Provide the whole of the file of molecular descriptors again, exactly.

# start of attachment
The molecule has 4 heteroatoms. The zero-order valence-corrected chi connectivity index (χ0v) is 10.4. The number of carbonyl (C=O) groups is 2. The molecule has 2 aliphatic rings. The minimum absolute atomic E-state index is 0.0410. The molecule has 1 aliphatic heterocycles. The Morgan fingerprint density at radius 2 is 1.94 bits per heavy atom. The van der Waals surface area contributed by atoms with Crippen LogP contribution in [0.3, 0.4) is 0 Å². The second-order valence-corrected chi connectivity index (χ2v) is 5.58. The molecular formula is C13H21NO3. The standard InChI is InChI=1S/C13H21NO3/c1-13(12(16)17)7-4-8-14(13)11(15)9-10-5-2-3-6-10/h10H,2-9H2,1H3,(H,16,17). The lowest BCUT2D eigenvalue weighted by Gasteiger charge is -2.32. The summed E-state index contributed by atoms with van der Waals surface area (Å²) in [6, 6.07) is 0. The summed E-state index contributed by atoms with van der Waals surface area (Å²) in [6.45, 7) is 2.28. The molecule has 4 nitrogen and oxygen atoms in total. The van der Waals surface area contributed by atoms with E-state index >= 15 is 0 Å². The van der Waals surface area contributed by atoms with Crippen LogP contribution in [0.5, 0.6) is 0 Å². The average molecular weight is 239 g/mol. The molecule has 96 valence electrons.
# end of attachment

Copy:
The molecule has 4 heteroatoms. The zero-order valence-corrected chi connectivity index (χ0v) is 10.4. The number of carbonyl (C=O) groups is 2. The molecule has 2 aliphatic rings. The minimum absolute atomic E-state index is 0.0410. The molecule has 1 aliphatic heterocycles. The Morgan fingerprint density at radius 2 is 1.94 bits per heavy atom. The van der Waals surface area contributed by atoms with Crippen LogP contribution in [0.3, 0.4) is 0 Å². The second-order valence-corrected chi connectivity index (χ2v) is 5.58. The molecular formula is C13H21NO3. The standard InChI is InChI=1S/C13H21NO3/c1-13(12(16)17)7-4-8-14(13)11(15)9-10-5-2-3-6-10/h10H,2-9H2,1H3,(H,16,17). The lowest BCUT2D eigenvalue weighted by Gasteiger charge is -2.32. The summed E-state index contributed by atoms with van der Waals surface area (Å²) in [6, 6.07) is 0. The summed E-state index contributed by atoms with van der Waals surface area (Å²) in [6.45, 7) is 2.28. The molecule has 4 nitrogen and oxygen atoms in total. The van der Waals surface area contributed by atoms with E-state index >= 15 is 0 Å². The van der Waals surface area contributed by atoms with Crippen LogP contribution in [0.5, 0.6) is 0 Å². The average molecular weight is 239 g/mol. The molecule has 96 valence electrons.